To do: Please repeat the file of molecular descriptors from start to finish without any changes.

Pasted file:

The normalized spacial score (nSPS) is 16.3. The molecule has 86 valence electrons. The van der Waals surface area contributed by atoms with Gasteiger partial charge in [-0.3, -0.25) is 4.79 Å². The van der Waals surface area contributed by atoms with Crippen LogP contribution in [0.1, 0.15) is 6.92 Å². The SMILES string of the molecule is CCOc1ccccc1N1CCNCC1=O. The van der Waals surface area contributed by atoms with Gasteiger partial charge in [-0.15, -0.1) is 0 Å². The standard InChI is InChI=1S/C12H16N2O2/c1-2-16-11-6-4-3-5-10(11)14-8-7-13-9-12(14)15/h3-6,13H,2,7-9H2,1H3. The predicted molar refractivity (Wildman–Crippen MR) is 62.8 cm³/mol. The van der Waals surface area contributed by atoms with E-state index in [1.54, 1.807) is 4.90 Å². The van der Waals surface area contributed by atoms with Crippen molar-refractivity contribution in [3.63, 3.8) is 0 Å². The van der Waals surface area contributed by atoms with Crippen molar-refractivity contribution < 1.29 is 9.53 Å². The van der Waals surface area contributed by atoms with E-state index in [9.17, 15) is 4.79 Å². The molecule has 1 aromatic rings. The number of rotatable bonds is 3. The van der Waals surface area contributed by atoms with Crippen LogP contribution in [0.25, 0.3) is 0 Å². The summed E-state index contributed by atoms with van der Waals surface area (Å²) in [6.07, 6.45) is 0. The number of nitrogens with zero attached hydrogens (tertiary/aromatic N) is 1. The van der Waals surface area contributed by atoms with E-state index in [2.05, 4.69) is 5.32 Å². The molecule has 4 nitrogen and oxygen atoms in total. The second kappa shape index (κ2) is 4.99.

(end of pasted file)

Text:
The normalized spacial score (nSPS) is 16.3. The molecule has 86 valence electrons. The van der Waals surface area contributed by atoms with Gasteiger partial charge in [-0.3, -0.25) is 4.79 Å². The van der Waals surface area contributed by atoms with Crippen LogP contribution in [0.1, 0.15) is 6.92 Å². The SMILES string of the molecule is CCOc1ccccc1N1CCNCC1=O. The van der Waals surface area contributed by atoms with Gasteiger partial charge in [-0.15, -0.1) is 0 Å². The standard InChI is InChI=1S/C12H16N2O2/c1-2-16-11-6-4-3-5-10(11)14-8-7-13-9-12(14)15/h3-6,13H,2,7-9H2,1H3. The predicted molar refractivity (Wildman–Crippen MR) is 62.8 cm³/mol. The van der Waals surface area contributed by atoms with E-state index in [1.54, 1.807) is 4.90 Å². The van der Waals surface area contributed by atoms with Crippen molar-refractivity contribution in [3.63, 3.8) is 0 Å². The van der Waals surface area contributed by atoms with Crippen molar-refractivity contribution < 1.29 is 9.53 Å². The van der Waals surface area contributed by atoms with E-state index in [9.17, 15) is 4.79 Å². The molecule has 1 aromatic rings. The number of rotatable bonds is 3. The van der Waals surface area contributed by atoms with Crippen LogP contribution in [0.25, 0.3) is 0 Å². The summed E-state index contributed by atoms with van der Waals surface area (Å²) in [6.07, 6.45) is 0. The number of nitrogens with zero attached hydrogens (tertiary/aromatic N) is 1. The van der Waals surface area contributed by atoms with E-state index in [2.05, 4.69) is 5.32 Å². The molecule has 4 nitrogen and oxygen atoms in total. The second kappa shape index (κ2) is 4.99.